Very little is known about the marine macroalgae of artificial reefs—especially in the North Atlantic—despite the growing number and extent of man-made structures in the sea, and even though seaweed communities have paramount importance as primary producers, but also as feeding, reproductive and nursery grounds in coastal ecosystems. This paper explores themacroalgal diversity of a large system of artificial reefs in Loch Linnhe, on the west coast of Scotland, in a quantitative and qualitative study based on diving surveys and correlates the observations with the prevalent abiotic factors. The study was conducted in order to test the hypothesis that artificial reefs can enhance seaweed habitats—in particular, for kelps—and that there is a clear correlation with substrate type. While the reef is home to a large range of biota and abundance of early-successional species of turf and bushy macroalgae, totalling 56 taxa and with Delesseria sanguinea as the dominant species, canopy-forming perennial kelp species are conspicuously relatively rare. Macroalgal vegetation is explored in correlation with reef geometry/geography and depth. Statistical analysis shows benthic communities were strongly affected by substrate type, with turf algae and invertebrates dominating the artificial reefs, while bushy algae dominate the natural ones. Common macro- invertebrates associated with the phytobenthic communities are assessed qualitatively.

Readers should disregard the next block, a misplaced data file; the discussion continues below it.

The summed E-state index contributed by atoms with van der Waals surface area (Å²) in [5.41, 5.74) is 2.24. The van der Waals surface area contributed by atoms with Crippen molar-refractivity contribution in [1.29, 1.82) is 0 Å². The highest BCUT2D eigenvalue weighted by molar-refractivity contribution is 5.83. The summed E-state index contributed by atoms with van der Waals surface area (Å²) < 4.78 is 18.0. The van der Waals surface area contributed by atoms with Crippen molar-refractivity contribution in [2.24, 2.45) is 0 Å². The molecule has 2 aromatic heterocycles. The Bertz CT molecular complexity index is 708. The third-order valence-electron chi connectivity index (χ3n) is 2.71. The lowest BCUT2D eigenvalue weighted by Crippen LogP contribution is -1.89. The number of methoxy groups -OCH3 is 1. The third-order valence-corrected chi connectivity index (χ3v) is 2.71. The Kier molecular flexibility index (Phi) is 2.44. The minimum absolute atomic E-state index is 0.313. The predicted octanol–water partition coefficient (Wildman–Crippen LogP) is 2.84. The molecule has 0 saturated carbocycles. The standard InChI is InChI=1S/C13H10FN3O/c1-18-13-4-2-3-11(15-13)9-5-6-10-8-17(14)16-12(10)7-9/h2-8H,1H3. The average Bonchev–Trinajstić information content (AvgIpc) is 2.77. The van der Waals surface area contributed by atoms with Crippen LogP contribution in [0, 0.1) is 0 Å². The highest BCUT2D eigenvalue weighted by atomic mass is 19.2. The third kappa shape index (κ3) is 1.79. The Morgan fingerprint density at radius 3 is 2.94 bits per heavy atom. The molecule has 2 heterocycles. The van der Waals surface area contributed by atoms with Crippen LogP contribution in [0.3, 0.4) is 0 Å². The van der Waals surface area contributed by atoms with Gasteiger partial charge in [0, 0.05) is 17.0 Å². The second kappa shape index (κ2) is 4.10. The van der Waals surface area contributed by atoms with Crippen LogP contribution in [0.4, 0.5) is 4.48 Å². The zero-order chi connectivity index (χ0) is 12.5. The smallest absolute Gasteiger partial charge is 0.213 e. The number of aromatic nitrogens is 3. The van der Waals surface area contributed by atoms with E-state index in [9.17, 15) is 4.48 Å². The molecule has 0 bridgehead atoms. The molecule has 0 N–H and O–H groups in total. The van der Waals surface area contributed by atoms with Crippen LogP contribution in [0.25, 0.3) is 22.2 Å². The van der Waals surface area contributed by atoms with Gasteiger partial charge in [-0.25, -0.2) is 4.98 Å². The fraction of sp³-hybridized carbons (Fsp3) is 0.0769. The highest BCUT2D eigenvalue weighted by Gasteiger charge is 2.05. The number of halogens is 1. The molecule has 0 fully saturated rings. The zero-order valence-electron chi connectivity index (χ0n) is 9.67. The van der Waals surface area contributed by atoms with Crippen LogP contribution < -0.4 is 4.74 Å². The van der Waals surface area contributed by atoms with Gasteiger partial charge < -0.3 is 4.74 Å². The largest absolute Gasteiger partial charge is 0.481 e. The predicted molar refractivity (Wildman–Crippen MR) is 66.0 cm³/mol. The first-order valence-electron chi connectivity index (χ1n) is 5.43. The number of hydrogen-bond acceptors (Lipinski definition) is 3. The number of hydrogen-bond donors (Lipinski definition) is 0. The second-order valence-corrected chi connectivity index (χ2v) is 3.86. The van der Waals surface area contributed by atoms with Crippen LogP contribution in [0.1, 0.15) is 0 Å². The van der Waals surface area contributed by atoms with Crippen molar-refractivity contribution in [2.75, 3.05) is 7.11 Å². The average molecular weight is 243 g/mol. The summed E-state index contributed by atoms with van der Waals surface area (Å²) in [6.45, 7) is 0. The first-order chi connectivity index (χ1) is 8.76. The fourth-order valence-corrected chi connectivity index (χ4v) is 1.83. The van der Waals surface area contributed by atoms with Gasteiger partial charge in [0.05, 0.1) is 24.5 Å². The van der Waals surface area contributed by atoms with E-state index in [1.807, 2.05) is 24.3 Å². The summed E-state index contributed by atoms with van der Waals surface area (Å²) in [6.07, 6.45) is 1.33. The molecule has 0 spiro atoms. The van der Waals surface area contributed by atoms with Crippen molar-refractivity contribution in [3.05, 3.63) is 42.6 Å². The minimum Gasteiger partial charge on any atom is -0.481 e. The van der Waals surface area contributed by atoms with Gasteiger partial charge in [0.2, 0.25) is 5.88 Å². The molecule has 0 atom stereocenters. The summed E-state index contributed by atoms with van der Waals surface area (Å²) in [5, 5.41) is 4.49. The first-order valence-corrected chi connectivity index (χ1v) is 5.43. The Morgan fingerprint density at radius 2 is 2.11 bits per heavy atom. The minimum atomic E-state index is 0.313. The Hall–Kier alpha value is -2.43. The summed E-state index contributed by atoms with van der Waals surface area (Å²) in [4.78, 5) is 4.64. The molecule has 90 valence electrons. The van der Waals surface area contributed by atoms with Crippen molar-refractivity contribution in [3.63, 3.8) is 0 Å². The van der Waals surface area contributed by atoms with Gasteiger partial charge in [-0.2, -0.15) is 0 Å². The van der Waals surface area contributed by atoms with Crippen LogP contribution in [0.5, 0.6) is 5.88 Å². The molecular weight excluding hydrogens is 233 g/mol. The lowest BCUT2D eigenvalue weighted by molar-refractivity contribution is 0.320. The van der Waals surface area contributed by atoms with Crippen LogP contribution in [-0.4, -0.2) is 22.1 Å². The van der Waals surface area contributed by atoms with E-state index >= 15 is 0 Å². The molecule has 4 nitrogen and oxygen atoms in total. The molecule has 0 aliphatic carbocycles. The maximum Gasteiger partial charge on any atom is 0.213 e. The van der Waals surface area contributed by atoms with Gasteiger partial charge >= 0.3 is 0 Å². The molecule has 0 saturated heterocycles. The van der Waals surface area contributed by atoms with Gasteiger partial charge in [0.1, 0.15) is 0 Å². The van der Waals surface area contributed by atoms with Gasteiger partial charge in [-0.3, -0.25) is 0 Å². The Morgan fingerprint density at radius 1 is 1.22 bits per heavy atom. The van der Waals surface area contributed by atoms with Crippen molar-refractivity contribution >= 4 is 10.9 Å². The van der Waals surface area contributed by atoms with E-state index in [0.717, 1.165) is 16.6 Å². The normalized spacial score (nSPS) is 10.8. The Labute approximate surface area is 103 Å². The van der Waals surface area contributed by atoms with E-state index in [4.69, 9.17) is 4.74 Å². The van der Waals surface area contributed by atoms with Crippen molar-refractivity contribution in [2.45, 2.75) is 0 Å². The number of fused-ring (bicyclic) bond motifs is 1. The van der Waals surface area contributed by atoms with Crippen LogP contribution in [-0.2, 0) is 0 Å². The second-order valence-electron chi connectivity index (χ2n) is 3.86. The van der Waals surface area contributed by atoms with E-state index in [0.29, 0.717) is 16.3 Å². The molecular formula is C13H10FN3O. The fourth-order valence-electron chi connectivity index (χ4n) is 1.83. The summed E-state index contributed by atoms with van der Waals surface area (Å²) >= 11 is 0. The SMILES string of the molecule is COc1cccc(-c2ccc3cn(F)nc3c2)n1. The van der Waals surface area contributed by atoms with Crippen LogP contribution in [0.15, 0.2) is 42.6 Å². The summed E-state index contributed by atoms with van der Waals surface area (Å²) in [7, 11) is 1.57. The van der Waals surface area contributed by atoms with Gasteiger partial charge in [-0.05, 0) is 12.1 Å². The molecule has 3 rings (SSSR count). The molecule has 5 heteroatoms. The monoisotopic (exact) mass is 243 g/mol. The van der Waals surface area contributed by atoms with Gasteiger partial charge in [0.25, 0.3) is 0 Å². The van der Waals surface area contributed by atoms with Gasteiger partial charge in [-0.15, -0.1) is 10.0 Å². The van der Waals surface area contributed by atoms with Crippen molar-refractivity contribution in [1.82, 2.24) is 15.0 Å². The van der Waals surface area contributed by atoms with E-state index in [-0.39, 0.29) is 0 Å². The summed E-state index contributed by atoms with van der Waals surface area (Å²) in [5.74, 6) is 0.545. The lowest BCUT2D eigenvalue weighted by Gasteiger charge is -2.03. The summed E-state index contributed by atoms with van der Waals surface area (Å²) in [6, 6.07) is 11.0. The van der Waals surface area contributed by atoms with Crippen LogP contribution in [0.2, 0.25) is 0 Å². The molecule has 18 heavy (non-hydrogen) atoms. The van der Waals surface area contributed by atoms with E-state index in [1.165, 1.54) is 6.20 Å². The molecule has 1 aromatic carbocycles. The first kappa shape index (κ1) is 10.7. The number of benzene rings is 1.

- Artificial reef
- Phytobenthic communities
- Turf algae
Tsiamis, K., Salomidi, M., Gerakaris, V., Mogg, A., Porter, E., Sayer, M., & Kupper, F. (2020). Macroalgal vegetation on a north European artificial reef (Loch Linnhe, Scotland): biodiversity, community types and role of abiotic factors. Journal of Applied Phycology, 32, 1353-1363. https://doi.org/10.1007/s10811-019-01918-2, https://doi.org/10.1007/s10811-019-01918-2